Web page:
By Pier Carthew and Nicola Gunn
La Mama, until May 13
INDIAN gurus loom large in '60s counter-culture, and continue to attract a following worldwide. In Miracle Man, Pier Carthew mines his own experience growing up in a family devoted to Sri Sathya Sai Baba - a guru who claimed to be God's avatar, founded three ashrams in India, and dedicated himself to philanthropic and humanitarian projects.
When he died in 2011, Sai Baba left a staggering material legacy: opulent hospitals and sports grounds, sanitation works and universities. Less edifying details emerged, too - rumours of sexual improprieties, allegations of fraudulent miracles; an obscene amount of cash was found at his residence, and hundreds of cans of hairspray used to tame his wild afro. Miracle Man is luminous, buoyant comedy that, although it satirises everything from corruption in India to the gullibility of the faithful, never ridicules the desire for spiritual meaning. Trailed by a curious outsider (Nicola Gunn), Carthew plays Derek, a devotee who travels from his Melbourne suburb to Sai Baba's ashram in search of enlightenment.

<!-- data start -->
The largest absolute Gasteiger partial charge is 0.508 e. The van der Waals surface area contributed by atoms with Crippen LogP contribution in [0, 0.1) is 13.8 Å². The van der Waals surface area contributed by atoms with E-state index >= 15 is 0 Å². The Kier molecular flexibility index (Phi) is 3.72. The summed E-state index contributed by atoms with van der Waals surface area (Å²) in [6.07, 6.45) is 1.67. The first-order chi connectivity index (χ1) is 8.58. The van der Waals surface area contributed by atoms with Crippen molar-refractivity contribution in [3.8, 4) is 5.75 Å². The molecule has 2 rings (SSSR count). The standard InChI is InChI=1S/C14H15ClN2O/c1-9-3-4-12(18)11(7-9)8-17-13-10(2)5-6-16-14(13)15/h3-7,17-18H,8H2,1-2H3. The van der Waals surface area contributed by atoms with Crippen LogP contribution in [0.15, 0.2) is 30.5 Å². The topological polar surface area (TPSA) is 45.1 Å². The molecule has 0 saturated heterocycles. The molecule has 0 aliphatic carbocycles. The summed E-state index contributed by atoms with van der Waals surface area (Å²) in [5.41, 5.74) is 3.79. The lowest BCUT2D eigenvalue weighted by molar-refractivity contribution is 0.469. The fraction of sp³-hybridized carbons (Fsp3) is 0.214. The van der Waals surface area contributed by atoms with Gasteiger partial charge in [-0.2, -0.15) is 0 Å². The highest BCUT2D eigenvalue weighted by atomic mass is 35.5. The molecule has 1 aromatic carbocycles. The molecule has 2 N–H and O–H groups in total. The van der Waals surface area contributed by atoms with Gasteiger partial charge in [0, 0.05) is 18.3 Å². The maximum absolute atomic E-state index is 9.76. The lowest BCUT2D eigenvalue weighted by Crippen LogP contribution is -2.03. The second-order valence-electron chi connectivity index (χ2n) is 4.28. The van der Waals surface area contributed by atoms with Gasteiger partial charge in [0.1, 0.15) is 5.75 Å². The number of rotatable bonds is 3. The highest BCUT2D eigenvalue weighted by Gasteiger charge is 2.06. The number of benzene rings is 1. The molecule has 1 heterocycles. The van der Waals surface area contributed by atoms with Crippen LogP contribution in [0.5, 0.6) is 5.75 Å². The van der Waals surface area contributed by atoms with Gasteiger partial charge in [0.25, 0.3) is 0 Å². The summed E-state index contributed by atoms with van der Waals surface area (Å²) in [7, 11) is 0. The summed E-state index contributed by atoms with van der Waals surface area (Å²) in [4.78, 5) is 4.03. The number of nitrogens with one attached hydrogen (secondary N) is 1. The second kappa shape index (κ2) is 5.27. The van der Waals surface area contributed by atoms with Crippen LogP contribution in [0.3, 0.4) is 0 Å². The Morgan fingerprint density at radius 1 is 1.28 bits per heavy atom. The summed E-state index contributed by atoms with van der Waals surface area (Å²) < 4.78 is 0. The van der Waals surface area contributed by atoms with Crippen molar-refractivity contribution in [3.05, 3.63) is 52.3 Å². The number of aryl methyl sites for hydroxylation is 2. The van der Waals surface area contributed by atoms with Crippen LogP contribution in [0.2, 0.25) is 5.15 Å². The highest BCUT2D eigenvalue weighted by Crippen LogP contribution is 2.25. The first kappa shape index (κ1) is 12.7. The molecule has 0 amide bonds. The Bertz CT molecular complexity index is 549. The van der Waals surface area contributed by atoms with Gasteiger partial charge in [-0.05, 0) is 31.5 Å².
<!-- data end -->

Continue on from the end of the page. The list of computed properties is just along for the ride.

The piece becomes a vehicle for Carthew's versatile clowning and impersonation skills. Characters flit in and out: Indian construction workers, the Hard Rock Cafe founder, a German wanderer who claims Sai Baba saved his life, the guru himself.
Perhaps the show could use a cleaner arc, sharper character switches, and pose its undecidable questions more dramatically. Still, the framing device works wonders. It's playful, enjoyable comedy that deflates, but does not write off, the pleasures, pains (and sheer weirdness) of charismatic religion.